The climate ambition of North Macedonia to lower greenhouse gas emissions by 51% (or 80% net emissions) in 2030 compared to 1990 is commendable. This goal stems from the analytical work of local experts from the Macedonian Academy of Sciences and Arts, who have years of experience of applying local data in established mathematical models in order to discern what climate goals are most appropriate for our country and what measures can best help us reach them. The modeling process entails years of complex data collection, analysis and assumptions creation regarding our socioeconomic context especially in the area of energy. However, unfortunately, up until recently this modeling process was happening behind closed doors.
Modeling transparency is important because the mathematical models used to aid decision-making in energy governance or climate change governance can be used as political weaponry. This is because models are more sophisticated than mere statistics, which makes for a difficult quality assurance process, yet they are still used to support policy making. In the context of modeling, transparency is defined as more than just sharing of input data or a description of the modeling methodology. Beyond data sharing, modeling transparency also refers to model comprehensibility as well as the affordability of modeling software as these factors are critical for enabling results replication or model quality assurance tests.
North Macedonia is not the only country faces with modeling transparency problems. The EU uses a framework of models centered around PRIMES, the United States use NEMS-EPSA, Norway uses SNOW; and they all face similar issues as modeling is done exclusively by a limited number of experts. One of the main barriers to modeling transparency is the fact that sharing data, methods and related know-how or completely opening the modeling process of external stakeholders is extremely time-consuming both for modeling experts and outside parties interested in engaging in the modeling process. Unfortunately, time for this is neither allocated nor paid according to any existing institutional processes. Next, another barrier to modeling transparency is the fear that it might induce fair or unfair criticism of the models and their results. Specifically, small mistakes found within the models and their data may unjustifiably discredit model results or model use by an inexperienced modeler may similarly create unjustifiable criticisms. Finally, the model might contain sensitive data that sourcing parties might prefer to keep private or data that is protected according to official ethics standards. These reasons for deferring or altogether avoiding modeling transparency is quite understandable. However, continuous lack of modeling transparency may foster lack of trust in the models, which is a shame since models are very useful tools for aiding decision-making.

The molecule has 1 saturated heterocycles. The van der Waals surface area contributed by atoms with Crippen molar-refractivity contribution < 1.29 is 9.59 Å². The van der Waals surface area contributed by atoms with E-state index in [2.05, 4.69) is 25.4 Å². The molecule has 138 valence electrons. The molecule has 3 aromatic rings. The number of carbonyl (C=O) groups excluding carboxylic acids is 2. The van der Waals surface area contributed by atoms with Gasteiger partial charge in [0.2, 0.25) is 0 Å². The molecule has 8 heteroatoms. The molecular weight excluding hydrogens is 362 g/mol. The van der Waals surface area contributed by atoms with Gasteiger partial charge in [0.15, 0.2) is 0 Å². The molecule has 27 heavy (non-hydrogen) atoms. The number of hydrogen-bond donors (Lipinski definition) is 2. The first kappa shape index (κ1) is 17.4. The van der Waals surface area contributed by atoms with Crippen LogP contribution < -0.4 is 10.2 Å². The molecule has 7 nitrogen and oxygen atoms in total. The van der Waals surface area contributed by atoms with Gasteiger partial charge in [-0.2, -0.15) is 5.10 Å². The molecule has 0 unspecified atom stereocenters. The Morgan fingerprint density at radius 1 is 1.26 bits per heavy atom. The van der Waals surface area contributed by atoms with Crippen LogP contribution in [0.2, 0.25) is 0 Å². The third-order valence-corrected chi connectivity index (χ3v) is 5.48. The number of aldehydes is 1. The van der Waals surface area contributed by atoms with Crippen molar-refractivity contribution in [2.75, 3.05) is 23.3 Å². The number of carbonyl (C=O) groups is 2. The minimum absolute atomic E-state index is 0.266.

The benefits of opening up the process of data collection, modeling and model results interpretation are plentiful. To begin with, model quality would increase because models would include information from a wider set of diverse stakeholders and it would be easier to spot any modeling inconsistencies since more people would oversee the modeling process. If model users, i.e., policy makers, can more easily understand the models, then the likelihood that model recommendations are implemented would increase. Even more so, if policy makers are directly included in the modeling process, then that would increase the sense of ownership over modeling results further increasing the probability of their implementation. Lastly, the act of opening up the modeling process can popularize the model, which would subsequently increase the use of model results in related sectors thus enabling inter-sectoral cooperation.
We have been working on increasing modeling transparency for climate change mitigation through the project “Strengthening national capacities to meet the transparency requirements of the Paris Agreement (CBIT)”. For example, the team from the Macedonian Academy of Arts and Sciences held two trainings on energy models. Further, some of the data used for analyzing climate change mitigation policies are available through the Open Government Partnership.